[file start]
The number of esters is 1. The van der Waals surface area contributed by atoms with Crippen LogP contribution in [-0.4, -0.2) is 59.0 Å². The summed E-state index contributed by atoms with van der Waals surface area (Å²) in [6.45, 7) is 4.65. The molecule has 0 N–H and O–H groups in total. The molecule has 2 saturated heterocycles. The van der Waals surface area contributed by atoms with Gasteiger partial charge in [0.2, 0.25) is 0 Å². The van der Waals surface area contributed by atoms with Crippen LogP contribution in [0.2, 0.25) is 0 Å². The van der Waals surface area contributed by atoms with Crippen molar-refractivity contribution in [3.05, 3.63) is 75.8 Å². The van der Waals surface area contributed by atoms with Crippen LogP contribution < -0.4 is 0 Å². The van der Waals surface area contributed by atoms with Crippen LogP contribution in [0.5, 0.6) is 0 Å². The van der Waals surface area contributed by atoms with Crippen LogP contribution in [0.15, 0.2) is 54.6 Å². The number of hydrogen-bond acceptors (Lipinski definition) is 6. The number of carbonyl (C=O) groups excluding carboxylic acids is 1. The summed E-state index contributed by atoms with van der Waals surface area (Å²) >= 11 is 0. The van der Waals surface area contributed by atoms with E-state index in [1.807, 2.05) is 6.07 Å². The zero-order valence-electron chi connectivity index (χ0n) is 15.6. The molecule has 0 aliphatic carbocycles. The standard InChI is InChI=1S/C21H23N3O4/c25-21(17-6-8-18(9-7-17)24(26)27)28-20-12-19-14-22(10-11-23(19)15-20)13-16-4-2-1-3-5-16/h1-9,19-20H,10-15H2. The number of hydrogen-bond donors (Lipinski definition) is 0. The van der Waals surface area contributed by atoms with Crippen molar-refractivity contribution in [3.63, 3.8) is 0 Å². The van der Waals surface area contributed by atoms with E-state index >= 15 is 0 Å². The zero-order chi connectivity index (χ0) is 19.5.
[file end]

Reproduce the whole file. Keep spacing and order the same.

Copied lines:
The number of esters is 1. The van der Waals surface area contributed by atoms with Crippen LogP contribution in [-0.4, -0.2) is 59.0 Å². The summed E-state index contributed by atoms with van der Waals surface area (Å²) in [6.45, 7) is 4.65. The molecule has 0 N–H and O–H groups in total. The molecule has 2 saturated heterocycles. The van der Waals surface area contributed by atoms with Gasteiger partial charge in [0.2, 0.25) is 0 Å². The van der Waals surface area contributed by atoms with Crippen LogP contribution in [0.2, 0.25) is 0 Å². The van der Waals surface area contributed by atoms with Crippen molar-refractivity contribution in [3.05, 3.63) is 75.8 Å². The van der Waals surface area contributed by atoms with Crippen LogP contribution < -0.4 is 0 Å². The van der Waals surface area contributed by atoms with Crippen LogP contribution in [0.5, 0.6) is 0 Å². The van der Waals surface area contributed by atoms with Crippen LogP contribution in [0.15, 0.2) is 54.6 Å². The number of hydrogen-bond acceptors (Lipinski definition) is 6. The number of carbonyl (C=O) groups excluding carboxylic acids is 1. The summed E-state index contributed by atoms with van der Waals surface area (Å²) >= 11 is 0. The van der Waals surface area contributed by atoms with E-state index in [1.807, 2.05) is 6.07 Å². The zero-order valence-electron chi connectivity index (χ0n) is 15.6. The molecule has 0 aliphatic carbocycles. The standard InChI is InChI=1S/C21H23N3O4/c25-21(17-6-8-18(9-7-17)24(26)27)28-20-12-19-14-22(10-11-23(19)15-20)13-16-4-2-1-3-5-16/h1-9,19-20H,10-15H2. The number of hydrogen-bond donors (Lipinski definition) is 0. The van der Waals surface area contributed by atoms with Crippen molar-refractivity contribution in [3.63, 3.8) is 0 Å². The van der Waals surface area contributed by atoms with E-state index >= 15 is 0 Å². The zero-order chi connectivity index (χ0) is 19.5.